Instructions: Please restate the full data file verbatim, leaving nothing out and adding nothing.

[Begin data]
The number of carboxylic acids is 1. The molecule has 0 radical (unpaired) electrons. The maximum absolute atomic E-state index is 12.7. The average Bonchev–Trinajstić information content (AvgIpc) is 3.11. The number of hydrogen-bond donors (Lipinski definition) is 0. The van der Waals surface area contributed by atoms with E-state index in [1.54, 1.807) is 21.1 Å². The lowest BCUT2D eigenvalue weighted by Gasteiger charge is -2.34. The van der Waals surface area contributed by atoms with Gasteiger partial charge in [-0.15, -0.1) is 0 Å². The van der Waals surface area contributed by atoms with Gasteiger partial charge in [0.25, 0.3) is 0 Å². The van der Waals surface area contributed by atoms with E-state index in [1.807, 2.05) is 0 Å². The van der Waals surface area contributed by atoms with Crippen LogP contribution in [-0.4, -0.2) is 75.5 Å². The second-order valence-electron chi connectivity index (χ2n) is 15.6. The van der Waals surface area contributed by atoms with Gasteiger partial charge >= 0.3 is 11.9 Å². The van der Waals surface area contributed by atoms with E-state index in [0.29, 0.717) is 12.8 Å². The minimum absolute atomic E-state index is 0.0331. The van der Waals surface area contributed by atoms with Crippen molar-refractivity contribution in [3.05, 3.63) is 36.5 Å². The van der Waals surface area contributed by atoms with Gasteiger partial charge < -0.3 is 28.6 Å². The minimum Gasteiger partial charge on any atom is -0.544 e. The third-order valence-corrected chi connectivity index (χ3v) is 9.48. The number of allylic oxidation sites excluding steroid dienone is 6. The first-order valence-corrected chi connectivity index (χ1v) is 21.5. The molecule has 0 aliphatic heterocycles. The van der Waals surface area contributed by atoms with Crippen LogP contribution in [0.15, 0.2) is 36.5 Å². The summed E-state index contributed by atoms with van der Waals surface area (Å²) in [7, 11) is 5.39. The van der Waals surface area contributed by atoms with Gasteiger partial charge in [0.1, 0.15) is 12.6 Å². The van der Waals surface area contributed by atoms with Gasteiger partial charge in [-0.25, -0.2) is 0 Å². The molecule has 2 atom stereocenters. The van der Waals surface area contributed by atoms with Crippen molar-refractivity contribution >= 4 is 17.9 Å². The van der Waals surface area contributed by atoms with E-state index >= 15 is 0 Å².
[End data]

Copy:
The number of carboxylic acids is 1. The molecule has 0 radical (unpaired) electrons. The maximum absolute atomic E-state index is 12.7. The average Bonchev–Trinajstić information content (AvgIpc) is 3.11. The number of hydrogen-bond donors (Lipinski definition) is 0. The van der Waals surface area contributed by atoms with E-state index in [1.54, 1.807) is 21.1 Å². The lowest BCUT2D eigenvalue weighted by Gasteiger charge is -2.34. The van der Waals surface area contributed by atoms with Gasteiger partial charge in [-0.15, -0.1) is 0 Å². The van der Waals surface area contributed by atoms with Gasteiger partial charge in [0.25, 0.3) is 0 Å². The van der Waals surface area contributed by atoms with E-state index in [1.807, 2.05) is 0 Å². The van der Waals surface area contributed by atoms with Crippen LogP contribution in [-0.4, -0.2) is 75.5 Å². The second-order valence-electron chi connectivity index (χ2n) is 15.6. The van der Waals surface area contributed by atoms with Gasteiger partial charge >= 0.3 is 11.9 Å². The van der Waals surface area contributed by atoms with E-state index in [0.29, 0.717) is 12.8 Å². The minimum absolute atomic E-state index is 0.0331. The van der Waals surface area contributed by atoms with Crippen molar-refractivity contribution in [3.05, 3.63) is 36.5 Å². The van der Waals surface area contributed by atoms with Gasteiger partial charge < -0.3 is 28.6 Å². The minimum Gasteiger partial charge on any atom is -0.544 e. The third-order valence-corrected chi connectivity index (χ3v) is 9.48. The number of allylic oxidation sites excluding steroid dienone is 6. The first-order valence-corrected chi connectivity index (χ1v) is 21.5. The molecule has 0 aliphatic heterocycles. The van der Waals surface area contributed by atoms with Crippen LogP contribution in [0.15, 0.2) is 36.5 Å². The summed E-state index contributed by atoms with van der Waals surface area (Å²) in [7, 11) is 5.39. The van der Waals surface area contributed by atoms with Gasteiger partial charge in [0.1, 0.15) is 12.6 Å². The van der Waals surface area contributed by atoms with Gasteiger partial charge in [-0.25, -0.2) is 0 Å². The molecule has 2 atom stereocenters. The van der Waals surface area contributed by atoms with Crippen molar-refractivity contribution >= 4 is 17.9 Å². The van der Waals surface area contributed by atoms with E-state index >= 15 is 0 Å².